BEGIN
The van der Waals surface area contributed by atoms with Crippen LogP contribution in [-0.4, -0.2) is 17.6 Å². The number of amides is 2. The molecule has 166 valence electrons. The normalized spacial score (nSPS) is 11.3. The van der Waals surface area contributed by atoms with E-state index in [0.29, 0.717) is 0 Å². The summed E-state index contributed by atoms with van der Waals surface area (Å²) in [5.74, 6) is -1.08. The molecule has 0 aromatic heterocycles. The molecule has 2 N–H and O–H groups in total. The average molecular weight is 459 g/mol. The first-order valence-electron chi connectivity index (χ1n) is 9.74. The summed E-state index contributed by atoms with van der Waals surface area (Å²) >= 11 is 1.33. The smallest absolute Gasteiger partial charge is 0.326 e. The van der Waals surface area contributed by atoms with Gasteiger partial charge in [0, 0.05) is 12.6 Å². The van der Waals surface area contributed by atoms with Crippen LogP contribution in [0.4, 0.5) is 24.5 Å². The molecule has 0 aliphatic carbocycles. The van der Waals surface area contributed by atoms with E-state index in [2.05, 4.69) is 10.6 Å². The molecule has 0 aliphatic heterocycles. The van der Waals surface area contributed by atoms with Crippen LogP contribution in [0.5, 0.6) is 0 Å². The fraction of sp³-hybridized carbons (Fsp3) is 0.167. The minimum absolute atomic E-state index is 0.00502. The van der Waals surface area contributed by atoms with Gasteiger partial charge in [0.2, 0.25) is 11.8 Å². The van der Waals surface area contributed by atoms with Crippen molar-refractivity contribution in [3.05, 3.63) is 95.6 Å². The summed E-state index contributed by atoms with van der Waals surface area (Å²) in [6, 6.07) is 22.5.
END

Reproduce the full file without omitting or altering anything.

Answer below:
The van der Waals surface area contributed by atoms with Crippen LogP contribution in [-0.4, -0.2) is 17.6 Å². The number of amides is 2. The molecule has 166 valence electrons. The normalized spacial score (nSPS) is 11.3. The van der Waals surface area contributed by atoms with E-state index in [0.29, 0.717) is 0 Å². The summed E-state index contributed by atoms with van der Waals surface area (Å²) in [5.74, 6) is -1.08. The molecule has 0 aromatic heterocycles. The molecule has 2 N–H and O–H groups in total. The average molecular weight is 459 g/mol. The first-order valence-electron chi connectivity index (χ1n) is 9.74. The summed E-state index contributed by atoms with van der Waals surface area (Å²) >= 11 is 1.33. The smallest absolute Gasteiger partial charge is 0.326 e. The van der Waals surface area contributed by atoms with Gasteiger partial charge in [0, 0.05) is 12.6 Å². The van der Waals surface area contributed by atoms with Crippen LogP contribution in [0.4, 0.5) is 24.5 Å². The molecule has 0 aliphatic carbocycles. The van der Waals surface area contributed by atoms with E-state index in [2.05, 4.69) is 10.6 Å². The molecule has 0 aliphatic heterocycles. The van der Waals surface area contributed by atoms with Crippen LogP contribution in [0.5, 0.6) is 0 Å². The fraction of sp³-hybridized carbons (Fsp3) is 0.167. The minimum absolute atomic E-state index is 0.00502. The van der Waals surface area contributed by atoms with Gasteiger partial charge in [0.2, 0.25) is 11.8 Å². The van der Waals surface area contributed by atoms with Crippen molar-refractivity contribution in [3.05, 3.63) is 95.6 Å². The summed E-state index contributed by atoms with van der Waals surface area (Å²) in [6, 6.07) is 22.5.